“Now would be a very good time to tap out,” I thought. But in that instant that seemed to last forever, I remembered that during my brown belt test, I had been stuck in a similar situation with one attacker, and I had gotten out with a hip throw.
This was when ganbatte took on a different meaning. In that moment, “do your best” became “don’t give up.” So I didn’t tap out. The result wasn’t pretty or elegant (I’ve seen the video!), but by not giving up, I managed to regain enough of my balance to stay on my feet, get out of the choke hold and complete the escape technique.
Of course, there are limits to the “don’t give up” attitude, and there are also consequences. In fact, for days after my test, it wasn’t my injured knee that hurt the most; it was my throat and neck from those few extra seconds of choking pressure because I didn’t tap out.
And so, I am reminded that in my business life or personal life, when faced with a challenging situation, sometimes the best action is not taking the easy or safe way out. Going for the more difficult and painful solution sometimes generates a victory that may have seemed impossible in the moment or from the outside looking in.
3. Kaizen: the journey continues
I first learned about kaizen, or “continuous improvement,” while working at Toyota Motor Sales, where this concept helped propel Toyota to one of the world’s most successful automobile companies.
For some, achieving their black belt marks the end of their martial arts experience. It is the end goal, and once it is attained, people move on to other things. However, this is not for me. Achieving my black belt is certainly an important milestone, but it’s not the end goal.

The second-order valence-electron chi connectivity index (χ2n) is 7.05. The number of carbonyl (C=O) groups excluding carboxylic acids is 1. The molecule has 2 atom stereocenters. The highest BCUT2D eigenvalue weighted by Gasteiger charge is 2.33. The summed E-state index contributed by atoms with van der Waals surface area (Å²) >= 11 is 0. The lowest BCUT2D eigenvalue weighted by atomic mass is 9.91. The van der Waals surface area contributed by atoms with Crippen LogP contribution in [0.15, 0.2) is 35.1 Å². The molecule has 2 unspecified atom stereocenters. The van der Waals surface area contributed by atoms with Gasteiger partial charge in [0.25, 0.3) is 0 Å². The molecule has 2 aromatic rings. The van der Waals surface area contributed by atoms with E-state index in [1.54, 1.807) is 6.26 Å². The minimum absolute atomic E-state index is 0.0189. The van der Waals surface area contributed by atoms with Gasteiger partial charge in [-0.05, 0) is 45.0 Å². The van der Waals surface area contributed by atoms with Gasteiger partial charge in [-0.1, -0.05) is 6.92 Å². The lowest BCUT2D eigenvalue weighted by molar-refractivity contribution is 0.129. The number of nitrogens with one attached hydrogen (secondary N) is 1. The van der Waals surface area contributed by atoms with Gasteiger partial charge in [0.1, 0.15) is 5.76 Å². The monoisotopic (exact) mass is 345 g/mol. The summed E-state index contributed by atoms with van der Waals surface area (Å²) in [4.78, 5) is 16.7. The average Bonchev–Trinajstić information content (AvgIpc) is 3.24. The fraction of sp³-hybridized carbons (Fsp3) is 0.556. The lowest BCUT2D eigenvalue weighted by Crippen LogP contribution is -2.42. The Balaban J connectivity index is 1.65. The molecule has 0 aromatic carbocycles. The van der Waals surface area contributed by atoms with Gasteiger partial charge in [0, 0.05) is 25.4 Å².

Learning Never Ends.
Adopting the mindset of continuous improvement has been instrumental in my personal journey to keep improving my aikido. On the mat, even though I am a “senior student” and wear a black belt and hakama, the reality is that I am still very much a beginner in this martial art. I often describe my black belt as an indication that I am familiar with the basic movements and techniques. But I am far from being an expert, and only by actively seeking and learning can I make sure that I can continue to improve.
Kaizen applies to the business world as well. There are always changes in the competition, customers are more informed, new technologies emerge, old ones become obsolete and better methods are continually introduced. As a business owner, adopting the mindset of continuous improvement makes sure that the services we offer or the tactics we use to help our clients remain effective despite the rapid changes in the marketplace.
So I remind myself to celebrate the wins, but I need to remember that there really is no end goal. It’s the journey, the grind, and the never-ending effort to improve that makes the win all the more satisfying.
I am not always successful in applying these three life lessons off the mat. Quite often, I make mistakes, and hopefully I learn from them. I do know that by reflecting on my experience from my black belt test three years ago, I remind myself that I need to continually refine and polish my mind and spirit to make me not only a better martial artist, but also a better business owner, manager, husband, father and friend.
Special thanks to Matsuoka Sensei, Josh Gold, and fellow students at Ikazuchi Dojo for giving me the opportunity to learn and train with you.
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Written by David Lee
As the founder of Do What Works, my goal is to take the best practices and lessons I learned from working with Fortune 500 companies and bring them to the mid-size market and help our clients grow their business.